Those Stuffy Swedes

Swedish study determines chronic rhinosinusitis increases risk of severe asthma

/ Author:  / Reviewed by: Joseph V. Madia, MD

(RxWiki News) Nasal problems that last longer than 12 weeks may increase the risk of severe asthma, according to Swedish researchers.

Symptoms of chronic rhinosinusitis (that is, two symptoms of nasal blockage like lack of smell, sinus pressure and pain, and/or runny nose that lasts more than 12 weeks) increases the risk of severe asthma in patients, according the researchers at the University of Gothenburg.

"Our study strongly supports the concept that nasal disease and asthma often are closely related," said lead researcher Jan Lotvall. "Doctors should consider whether asthma patients with symptoms from the nose have severe asthma, possibly requiring more intense intervention."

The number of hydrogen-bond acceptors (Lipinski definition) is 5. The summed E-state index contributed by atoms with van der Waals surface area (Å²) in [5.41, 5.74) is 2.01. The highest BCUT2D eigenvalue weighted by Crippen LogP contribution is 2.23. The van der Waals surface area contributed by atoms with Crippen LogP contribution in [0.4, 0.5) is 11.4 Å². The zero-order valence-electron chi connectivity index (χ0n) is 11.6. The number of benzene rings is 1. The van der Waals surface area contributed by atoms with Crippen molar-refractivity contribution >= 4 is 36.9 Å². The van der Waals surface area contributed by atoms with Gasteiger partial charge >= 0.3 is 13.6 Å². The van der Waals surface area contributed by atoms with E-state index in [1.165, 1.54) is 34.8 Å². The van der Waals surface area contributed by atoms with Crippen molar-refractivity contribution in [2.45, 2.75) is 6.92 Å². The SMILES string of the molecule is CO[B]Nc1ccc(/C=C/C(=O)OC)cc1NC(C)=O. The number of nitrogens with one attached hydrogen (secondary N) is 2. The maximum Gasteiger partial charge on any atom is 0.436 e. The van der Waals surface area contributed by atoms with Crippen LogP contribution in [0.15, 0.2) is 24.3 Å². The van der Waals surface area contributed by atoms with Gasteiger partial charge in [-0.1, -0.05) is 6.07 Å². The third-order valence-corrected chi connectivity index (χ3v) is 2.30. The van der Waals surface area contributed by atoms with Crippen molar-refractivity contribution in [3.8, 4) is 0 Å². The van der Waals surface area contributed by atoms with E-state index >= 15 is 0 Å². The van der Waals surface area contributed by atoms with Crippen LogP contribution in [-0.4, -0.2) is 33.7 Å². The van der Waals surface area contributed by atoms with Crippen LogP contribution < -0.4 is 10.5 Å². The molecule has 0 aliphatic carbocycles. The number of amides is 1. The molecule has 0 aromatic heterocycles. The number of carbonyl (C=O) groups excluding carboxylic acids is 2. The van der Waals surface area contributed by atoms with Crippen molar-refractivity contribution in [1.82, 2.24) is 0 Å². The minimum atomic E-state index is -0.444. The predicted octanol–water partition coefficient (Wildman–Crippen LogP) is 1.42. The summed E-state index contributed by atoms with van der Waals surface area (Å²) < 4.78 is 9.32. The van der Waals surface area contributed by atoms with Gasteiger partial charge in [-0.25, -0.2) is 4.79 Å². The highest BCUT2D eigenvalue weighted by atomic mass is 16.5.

About 20 percent to 25 percent of all asthmatics present multiple symptoms, which is more prevalent than previously thought. The prevalence of severe asthma was about 2 percent higher than expected, according to researchers, though the prevalence of non-severe asthma stabilized around 8.5 percent.

The study analyzed 30,000 individuals selected in a random sample with a response rate of 62 percent and found that "individuals reporting multiple asthma symptoms are likely to have a more severe form of asthma, which has been shown to increase the risk of asthma attacks, increases health care utilization and negatively influence quality of life," according to Lotvall.

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Review Date: 
December 3, 2010
Last Updated:
December 3, 2010